In Nigeria, we have a catchment area with a zoning and quota system. This gives restriction on admission to some indigence of some areas, determining the industries to be sited. Rationalization of education/subjects courses in Delta state college of education affects student's choice of career.

It is obvious that some states are richer than others and have better facilities and job opportunities that are readily available. Whether one comes from a zone with better education or job opportunities or not, will affect the type of education one can get and how far one might achieve it. The type of job the person may eventually get at the end, hence excluding him from education opportunities might lead to his exclusion from potentially meaningful jobs and this affects his choice of career.

Consequently, there is the influence of the extended family system of polygamy or of large families of one religion (Christianity, Islamic or Traditional) on the choice of career.

These cultural biases make children less individualistic and less prone to making independent lifetime decisions on choosing a career compared to their counterparts in western countries. Although, there is the assumption that children of high-income families attend good colleges and universities for studies while those of low-income earners aspire to own businesses that would grow to the highest level.

Most illiterate parents in Nigeria are interested in getting their children to make up for what they lamentably missed and that is good education for high status and well-paid jobs after graduation.

This is because they are expected to provide a sense of life achievement for their old parents (i.e. secure some form of social insurance for parents,) take care of their younger ones, and be a source of pride in their local community.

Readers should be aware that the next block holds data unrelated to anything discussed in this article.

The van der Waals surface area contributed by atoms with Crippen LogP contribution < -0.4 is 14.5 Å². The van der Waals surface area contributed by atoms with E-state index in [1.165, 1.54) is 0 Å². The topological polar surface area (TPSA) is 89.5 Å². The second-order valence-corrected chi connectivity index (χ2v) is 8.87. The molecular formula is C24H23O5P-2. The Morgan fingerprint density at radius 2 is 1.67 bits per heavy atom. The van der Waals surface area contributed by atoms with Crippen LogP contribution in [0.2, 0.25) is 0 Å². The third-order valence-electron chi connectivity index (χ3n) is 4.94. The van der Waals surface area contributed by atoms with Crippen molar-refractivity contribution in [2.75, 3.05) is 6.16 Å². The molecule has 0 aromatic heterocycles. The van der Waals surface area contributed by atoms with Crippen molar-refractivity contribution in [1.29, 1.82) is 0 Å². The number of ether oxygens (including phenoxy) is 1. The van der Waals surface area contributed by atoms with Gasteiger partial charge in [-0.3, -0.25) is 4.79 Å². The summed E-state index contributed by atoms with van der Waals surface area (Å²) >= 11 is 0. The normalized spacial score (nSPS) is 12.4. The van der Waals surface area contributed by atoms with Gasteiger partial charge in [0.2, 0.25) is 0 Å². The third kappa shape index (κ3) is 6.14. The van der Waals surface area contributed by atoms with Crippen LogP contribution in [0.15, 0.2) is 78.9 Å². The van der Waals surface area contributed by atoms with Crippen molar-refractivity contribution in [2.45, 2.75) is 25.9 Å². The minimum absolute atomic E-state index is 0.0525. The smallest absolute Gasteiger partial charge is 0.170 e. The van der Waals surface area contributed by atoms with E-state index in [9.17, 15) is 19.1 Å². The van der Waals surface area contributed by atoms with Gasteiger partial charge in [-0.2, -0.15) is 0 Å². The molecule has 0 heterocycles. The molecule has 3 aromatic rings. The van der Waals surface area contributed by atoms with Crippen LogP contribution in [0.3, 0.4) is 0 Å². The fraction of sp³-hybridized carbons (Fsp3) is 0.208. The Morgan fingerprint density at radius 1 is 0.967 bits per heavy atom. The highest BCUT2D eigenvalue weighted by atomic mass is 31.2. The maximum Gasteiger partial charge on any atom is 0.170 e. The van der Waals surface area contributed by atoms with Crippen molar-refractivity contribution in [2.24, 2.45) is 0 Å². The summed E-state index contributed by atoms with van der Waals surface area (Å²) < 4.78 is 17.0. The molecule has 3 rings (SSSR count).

Investigation on the factors influencing student`s choice of science subjects for the general certificate of education was carried out by Ayozie (2005). His study was done in Anambra state. In his findings, he came out in finding the factors with decreasing order of magnitude as follows;

Intellectual ability and achievement

Occupational preferences, interests, needs, and values. Influence from teachers. Influence from parents and relations. Influence from peer groups and friends.

Julie (2004) in his research found out that about eighty percent (80%) of students in Akwa wish to further their education. while 20%  will want to go and find jobs. In her findings, Medicine, Engineering, social science, and Nursing are the most popular courses among those who which to further their education. She then observed that lack of adequate knowledge of the subjects relevant to the courses is common among the majority of the students who want to further their education.

Abin (2001) studied “the pattern of academic aspiration of Nigerian adolescent and found out that many adolescents choose different profession without proper consideration of their individual abilities”

His investigation also shows that age and sex have substantial effects on the largely unrealistic choice of academic and occupational pursuit. This agrees with the findings of Olayinka (1999), who found out that youths were enticed to choose a subject simply because it has a high financial benefit or a large measure of prestige attached to it. He also noted that many females were making inroads into certain fields that were formally regarded as man`s domain such as Engineering, Medicine, and Geology.

2.4     THE NEED FOR GUIDANCE AND COUNSELING UNITS IN SCHOOLS

Oboniye (2009) conducted a study on job aspiration of youths and educational provision, using 173 youths comprising of 96 boys and 77 girls within the ages of sixteen (16) and eighteen (18) years in secondary schools in Enugu State and came out with the observation that most of the student choose jobs without relating them to their interest and capability to cope with the nature/demand of the job. He, therefore, concluded that this was so because of the lack of proper guidance and counseling units in schools. Guidance and counseling units should be provided in schools to guide the youths in their job aspirations and in their selection of relevant school subjects rather than leaving them to rely on their parents, relations, and friends for information. It is obvious that the wrong choice of the subject leads to having misfits in the job and this deprives the nation of her real manpower needs. It is known that some parents influence the choice of career of their children. They force them to what they would not be able to do e.g. medicine, law, engineering, etc, on the other hand, make them take after them so as to protect the family name.

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DETERMINANTS OF CAREER CHOICE AMONG SECONDARY SCHOOL STUDENTS IN NIGERIA